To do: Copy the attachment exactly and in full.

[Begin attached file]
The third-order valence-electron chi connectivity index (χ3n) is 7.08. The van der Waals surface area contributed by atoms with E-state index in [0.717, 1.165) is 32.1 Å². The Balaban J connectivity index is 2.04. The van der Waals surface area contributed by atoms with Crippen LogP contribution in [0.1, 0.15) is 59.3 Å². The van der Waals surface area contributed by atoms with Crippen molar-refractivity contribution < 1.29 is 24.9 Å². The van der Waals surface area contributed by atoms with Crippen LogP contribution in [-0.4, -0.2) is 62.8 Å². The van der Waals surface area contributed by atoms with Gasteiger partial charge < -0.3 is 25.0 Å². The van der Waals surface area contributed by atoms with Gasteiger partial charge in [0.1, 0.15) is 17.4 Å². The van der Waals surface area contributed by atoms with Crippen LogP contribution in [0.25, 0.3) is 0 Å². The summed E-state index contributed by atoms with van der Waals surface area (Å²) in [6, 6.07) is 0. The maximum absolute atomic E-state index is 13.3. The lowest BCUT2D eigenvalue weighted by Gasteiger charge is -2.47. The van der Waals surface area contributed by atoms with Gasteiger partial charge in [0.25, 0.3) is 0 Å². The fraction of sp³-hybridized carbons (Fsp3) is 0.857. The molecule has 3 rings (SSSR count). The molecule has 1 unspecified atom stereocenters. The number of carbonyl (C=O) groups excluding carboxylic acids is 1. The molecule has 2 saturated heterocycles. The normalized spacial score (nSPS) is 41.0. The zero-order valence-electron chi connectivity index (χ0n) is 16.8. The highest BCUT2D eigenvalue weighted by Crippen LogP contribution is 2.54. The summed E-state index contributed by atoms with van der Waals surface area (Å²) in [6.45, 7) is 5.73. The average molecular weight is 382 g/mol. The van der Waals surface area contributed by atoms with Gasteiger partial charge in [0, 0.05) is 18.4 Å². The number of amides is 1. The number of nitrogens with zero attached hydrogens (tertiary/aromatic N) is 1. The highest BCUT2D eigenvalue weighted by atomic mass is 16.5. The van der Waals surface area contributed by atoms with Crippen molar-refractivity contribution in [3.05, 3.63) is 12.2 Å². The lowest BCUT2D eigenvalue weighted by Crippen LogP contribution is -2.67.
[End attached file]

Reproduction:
The third-order valence-electron chi connectivity index (χ3n) is 7.08. The van der Waals surface area contributed by atoms with E-state index in [0.717, 1.165) is 32.1 Å². The Balaban J connectivity index is 2.04. The van der Waals surface area contributed by atoms with Crippen LogP contribution in [0.1, 0.15) is 59.3 Å². The van der Waals surface area contributed by atoms with Crippen molar-refractivity contribution < 1.29 is 24.9 Å². The van der Waals surface area contributed by atoms with Crippen LogP contribution in [-0.4, -0.2) is 62.8 Å². The van der Waals surface area contributed by atoms with Gasteiger partial charge < -0.3 is 25.0 Å². The van der Waals surface area contributed by atoms with Gasteiger partial charge in [0.1, 0.15) is 17.4 Å². The van der Waals surface area contributed by atoms with Crippen LogP contribution in [0.25, 0.3) is 0 Å². The summed E-state index contributed by atoms with van der Waals surface area (Å²) in [6, 6.07) is 0. The maximum absolute atomic E-state index is 13.3. The lowest BCUT2D eigenvalue weighted by Gasteiger charge is -2.47. The van der Waals surface area contributed by atoms with Gasteiger partial charge in [0.25, 0.3) is 0 Å². The fraction of sp³-hybridized carbons (Fsp3) is 0.857. The molecule has 3 rings (SSSR count). The molecule has 1 unspecified atom stereocenters. The number of carbonyl (C=O) groups excluding carboxylic acids is 1. The molecule has 2 saturated heterocycles. The normalized spacial score (nSPS) is 41.0. The zero-order valence-electron chi connectivity index (χ0n) is 16.8. The highest BCUT2D eigenvalue weighted by Crippen LogP contribution is 2.54. The summed E-state index contributed by atoms with van der Waals surface area (Å²) in [6.45, 7) is 5.73. The average molecular weight is 382 g/mol. The van der Waals surface area contributed by atoms with Gasteiger partial charge in [0, 0.05) is 18.4 Å². The number of amides is 1. The number of nitrogens with zero attached hydrogens (tertiary/aromatic N) is 1. The highest BCUT2D eigenvalue weighted by atomic mass is 16.5. The van der Waals surface area contributed by atoms with Crippen molar-refractivity contribution in [3.05, 3.63) is 12.2 Å². The lowest BCUT2D eigenvalue weighted by Crippen LogP contribution is -2.67.